By Kirsteen McLay-Knopp
Events celebrating New Zealand Multiple Birth Awareness Week will be run throughout the country from Sunday the 2nd of November through to Saturday the 8th of November. As well as this, there is International Multiple Birth Awareness Week, from November 16th to 23rd 2014.
These events aim to promote awareness of the need to support families with multiple birth children, as well as to “help our multiples shine as individuals”. Beyond this, extended family, friends, caregivers, educators and medical professionals are encouraged, particularly during this time, to consider their interactions with multiples. It also reminds the media and general public to consider how they view and treat twins, triplets and more.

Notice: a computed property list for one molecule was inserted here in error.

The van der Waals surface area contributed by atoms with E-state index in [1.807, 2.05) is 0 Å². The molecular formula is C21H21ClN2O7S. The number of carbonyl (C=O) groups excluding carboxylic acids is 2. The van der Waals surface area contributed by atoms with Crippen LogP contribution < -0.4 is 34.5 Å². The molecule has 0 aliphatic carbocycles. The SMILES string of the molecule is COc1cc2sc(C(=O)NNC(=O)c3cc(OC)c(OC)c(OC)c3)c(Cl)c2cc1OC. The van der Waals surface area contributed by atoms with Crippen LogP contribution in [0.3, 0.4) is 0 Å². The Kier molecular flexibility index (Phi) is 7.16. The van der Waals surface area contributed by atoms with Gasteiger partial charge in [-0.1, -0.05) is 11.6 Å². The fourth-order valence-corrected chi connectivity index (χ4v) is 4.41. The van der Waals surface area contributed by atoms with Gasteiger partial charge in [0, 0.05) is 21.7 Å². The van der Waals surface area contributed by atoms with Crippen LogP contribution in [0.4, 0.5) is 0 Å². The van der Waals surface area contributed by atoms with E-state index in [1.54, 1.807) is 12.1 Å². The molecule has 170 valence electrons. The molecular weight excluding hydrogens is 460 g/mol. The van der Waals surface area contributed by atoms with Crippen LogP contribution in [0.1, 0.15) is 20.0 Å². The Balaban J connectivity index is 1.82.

Last Sunday Napier, NZ kicked off NZ Multiple Birth Awareness Week with a Teddy Bears’ Picnic on their famous Marine Parade (this event was open to all families, not just those with multiple birth children!).
Discovering that you are expecting twins, triplets or more can be both exciting and overwhelming. For New Zealanders who have just found they are expecting more than one child, a useful website is the Huggies New Zealand multiple birth association (see link below).
“Even identical twins who share all their genes show differences, possibly linked to early birth events or school experiences. Celebrating each twins’ individuality, while acknowledging their twinship, is a key goal toward which we should all aspire.” Nancy L. Segal, Ph.D, Professor of Psychology, Director, Twin Studies Centre, Canada.
I agree with Dr. Segal. Twins, triplets and other multiple birth children need nurturing and individual time and attention, as well as acknowledging the very special bond they have with their siblings who share the same birthday.